New Zealand has just retired its last P-3K2 Orion aircraft. These aircraft have flown just under 150,000 hours in 57 years of service. They have patrolled many seas, oceans and continents. One of the New Zealand P-3 Orions even holds the record for the longest flight in the world P-3 Orion fleet. These six P-3K2s will be replaced by four P-8A Poseidons.
Record-breaking aircraft retired
On Jan. 24, the last three P-3K2 maritime patrol aircraft of the Royal New Zealand Air Force (RNZAF) made one last flight before being permanently retired. The first aircraft were commissioned in 1966 and the entire Orion fleet of six aircraft was operated by the 5th Squadron, based at Auckland Air Force Base (Auckland, New Zealand). During their 57 years of service, these aircraft will patrol the seas of the Middle East, Southeast Asia, Europe, North America, as well as patrols in Antarctica and the Arctic. These patrols are quite long: a P-3 usually cuts one of its four engines to reduce fuel consumption and extend its range. Some aircraft also cut up to two of their four engines, allowing them to extend a patrol that generally lasts about ten hours. However, in 1972, a New Zealand P-3 Orion made the longest flight for a P-3 Orion, with a flight time of 21 hours and 30 minutes.
In addition to hunting Soviet and Chinese submarines, these aircraft have also participated in a very large number of search and rescue (SAR) operations or support to humanitarian operations; SAR operations during the Queen Birthday storm in 1994, first aircraft to perform a reconnaissance on Tonga after the volcanic eruption in January 2022,... They were also used for surveillance of New Zealand waters and the New Zealand Exclusive Economic Zone (counter-piracy, customs support, etc.). These 6 aircraft have accumulated a total of 147,978.2 hours of service. They will be replaced by four P-8A Poseidons.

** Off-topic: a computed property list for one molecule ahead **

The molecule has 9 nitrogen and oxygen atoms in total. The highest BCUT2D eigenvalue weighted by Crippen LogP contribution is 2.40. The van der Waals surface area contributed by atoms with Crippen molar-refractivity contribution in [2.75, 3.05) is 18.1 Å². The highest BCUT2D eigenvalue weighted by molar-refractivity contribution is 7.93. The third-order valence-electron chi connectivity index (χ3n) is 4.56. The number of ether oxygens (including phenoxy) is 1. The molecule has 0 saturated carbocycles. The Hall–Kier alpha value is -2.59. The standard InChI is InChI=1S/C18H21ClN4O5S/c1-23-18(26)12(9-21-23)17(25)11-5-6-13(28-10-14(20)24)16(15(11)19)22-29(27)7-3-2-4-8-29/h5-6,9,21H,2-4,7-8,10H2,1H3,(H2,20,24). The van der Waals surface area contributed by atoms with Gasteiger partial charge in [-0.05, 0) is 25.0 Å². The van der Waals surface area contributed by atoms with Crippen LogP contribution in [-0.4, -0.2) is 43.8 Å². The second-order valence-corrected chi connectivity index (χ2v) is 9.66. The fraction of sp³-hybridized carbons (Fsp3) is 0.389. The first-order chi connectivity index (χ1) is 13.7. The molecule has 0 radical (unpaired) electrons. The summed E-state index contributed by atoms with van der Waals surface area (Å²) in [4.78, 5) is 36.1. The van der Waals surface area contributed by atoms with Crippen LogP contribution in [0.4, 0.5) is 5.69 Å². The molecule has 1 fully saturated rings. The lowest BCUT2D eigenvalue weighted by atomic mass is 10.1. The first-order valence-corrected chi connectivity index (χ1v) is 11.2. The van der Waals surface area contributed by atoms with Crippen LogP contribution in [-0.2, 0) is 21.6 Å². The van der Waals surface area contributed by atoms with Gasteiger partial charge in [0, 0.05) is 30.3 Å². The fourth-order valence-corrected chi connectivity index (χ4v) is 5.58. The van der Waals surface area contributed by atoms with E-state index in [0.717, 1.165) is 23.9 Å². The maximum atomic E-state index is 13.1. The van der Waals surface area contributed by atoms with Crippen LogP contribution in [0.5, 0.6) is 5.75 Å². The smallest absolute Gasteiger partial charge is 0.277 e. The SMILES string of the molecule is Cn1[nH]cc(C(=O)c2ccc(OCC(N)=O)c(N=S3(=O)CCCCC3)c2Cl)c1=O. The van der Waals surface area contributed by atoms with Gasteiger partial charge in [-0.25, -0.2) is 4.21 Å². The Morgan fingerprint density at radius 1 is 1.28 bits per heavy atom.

It should be noted that the retirement was brought forward by 5 months due to a lack of qualified personnel and maintenance constraints. This decision therefore creates a capability gap for SAR and anti-submarine missions, but the RNZAF has already announced that some missions will be taken over by regional partners (probably American or Australian aircraft with anti-submarine warfare capabilities) or aircraft already in use within the RNZAF (for SAR missions). The first New Zealand P-8A Poseidon arrived in December 2022, but it is not enough on its own to fill the six Orions. The remaining Poseidons are all scheduled to arrive in New Zealand by July 2023.
57 years of operations and upgrades
In 1964, the New Zealand government found a replacement for its Short Sunderland seaplanes: the P-3 Orion. A total of five P-3Bs were purchased and the first aircraft was delivered in 1966 (No. NZ4201 to NZ4205). In 1983, the Rigel project allows the improvement of the capabilities of the New Zealand Orion. It includes in particular:
- the replacement of the radar by an APS-134 (X-band) radar, allowing better detection of marine targets but also and especially, periscopes or even submarine snorkels
- the addition of an IRSD camera
- the digitization of internal systems